Comcast, Netflix deny report that cable giant forced SVOD service to expand deal with paid prioritization threat

Netflix, Youtube
Last week, Comcast and Netflix announced the expansion of the SVOD service’s integration into the cable operator’s X1 video platform. (iStock/wutwhanfoto)

Comcast and Netflix representatives stridently denied a Digital Music News report that the cable company used threats of paid prioritization charges to push Netflix into expanding the pair’s integration deal.

A Comcast representative said yesterday’s report was completely inaccurate. “These assertions are completely false and have no basis in fact," a Comcast statement read. Netflix released a statement saying, “These claims are entirely false.”

Last week, Comcast and Netflix announced the expansion of the SVOD service’s integration into the cable operator’s X1 video platform. Under the new agreement, Comcast will bundle, sell and bill for Netflix. Controlling the bill is often seen as a coveted asset in these negotiations. 


Like this story? Subscribe to FierceVideo!

The Video industry is an ever-changing world where big ideas come along daily. Cable, Media and Entertainment, Telco, and Tech companies rely on FierceVideo for the latest news, trends, and analysis on video creation and distribution, OTT delivery technologies, content licensing, and advertising strategies. Sign up today to get news and updates delivered to your inbox and read on the go.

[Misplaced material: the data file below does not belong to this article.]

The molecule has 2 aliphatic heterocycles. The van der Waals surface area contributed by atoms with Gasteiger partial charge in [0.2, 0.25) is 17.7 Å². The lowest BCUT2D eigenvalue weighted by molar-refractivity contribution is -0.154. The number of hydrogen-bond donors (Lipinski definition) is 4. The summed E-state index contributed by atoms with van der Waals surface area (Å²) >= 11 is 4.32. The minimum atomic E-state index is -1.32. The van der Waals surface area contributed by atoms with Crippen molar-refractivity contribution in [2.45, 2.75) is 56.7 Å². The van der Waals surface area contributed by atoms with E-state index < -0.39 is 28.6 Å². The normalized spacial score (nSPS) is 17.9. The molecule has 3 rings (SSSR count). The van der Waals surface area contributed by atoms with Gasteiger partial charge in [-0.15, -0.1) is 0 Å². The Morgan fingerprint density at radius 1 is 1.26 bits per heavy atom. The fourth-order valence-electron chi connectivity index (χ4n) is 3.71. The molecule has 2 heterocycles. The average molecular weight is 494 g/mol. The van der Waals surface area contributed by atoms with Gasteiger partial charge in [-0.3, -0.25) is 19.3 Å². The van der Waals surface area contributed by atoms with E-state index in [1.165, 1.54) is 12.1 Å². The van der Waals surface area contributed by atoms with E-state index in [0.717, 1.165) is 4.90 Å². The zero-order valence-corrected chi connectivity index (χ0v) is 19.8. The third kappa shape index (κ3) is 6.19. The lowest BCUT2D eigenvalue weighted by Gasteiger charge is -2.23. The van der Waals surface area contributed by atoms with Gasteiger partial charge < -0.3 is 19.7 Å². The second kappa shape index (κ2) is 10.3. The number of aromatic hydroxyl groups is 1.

According to Digital Music News, which quoted anonymous sources, Comcast “has already started threatening heavy access fees against Netflix. That includes threats—both implicit and ‘verbally explicit’—of punishingly high access charges or outright throttling if Netflix didn’t concede to deal terms highly advantageous to Comcast.”

The site said the billing arrangement was something Netflix didn’t want to release. 

“But the on-demand platform has been forced to concede—or face seriously-elevated access charges,” Digital Music News reported. “Those increased charges would take the form of dramatically-increased ‘paid prioritization’ surcharges to reach Netflix’s exiting 55 million subscriber base, or forced throttling against Netflix if the platform refused to play ball.”

RELATED: Comcast expands Netflix deal, will package, sell and bill for SVOD service

In December, the now Republican-led FCC voted to roll back Title II internet regulations that prohibited throttling and paid prioritization of traffic over their networks. Comcast was one of the leading lobbying forces behind that deregulation. 

Late last month, Comcast’s top regulatory executive, David L. Cohen, suggested a ban on paid prioritization save for “limited exceptions.” 

"How about if we agree to a prohibition on paid prioritization and we have a limited exception created in some way for this concept of specialized services," Cohen said on a panel at the Free State Foundation's Telecom Policy Conference earlier this week. (C-SPAN has a video of his appearance on its website.)

RELATED: Comcast’s Cohen seeks ban on paid prioritization with ‘limited exception’

Cohen wasn’t clear on what kinds of services he was talking about.

"There is a recognition that something might come along that is not anticompetitive, that is pro-consumer, that is a specialized service available not to every user of the internet, [and] that would be in consumers' interests and in the public interest,” he explained.

Suggested Articles

When PlayStation Vue goes dark on Jan. 30, 2020, it will leave PlayStation owners without an option for streaming live TV on their game consoles.

AT&T is including the 2019-2020 season of NBA League Pass Premium for customers who switch from their TV provider to AT&T TV.

Tubi, a free, ad-supported video on demand service, is now available to stream on Amazon Echo Show devices.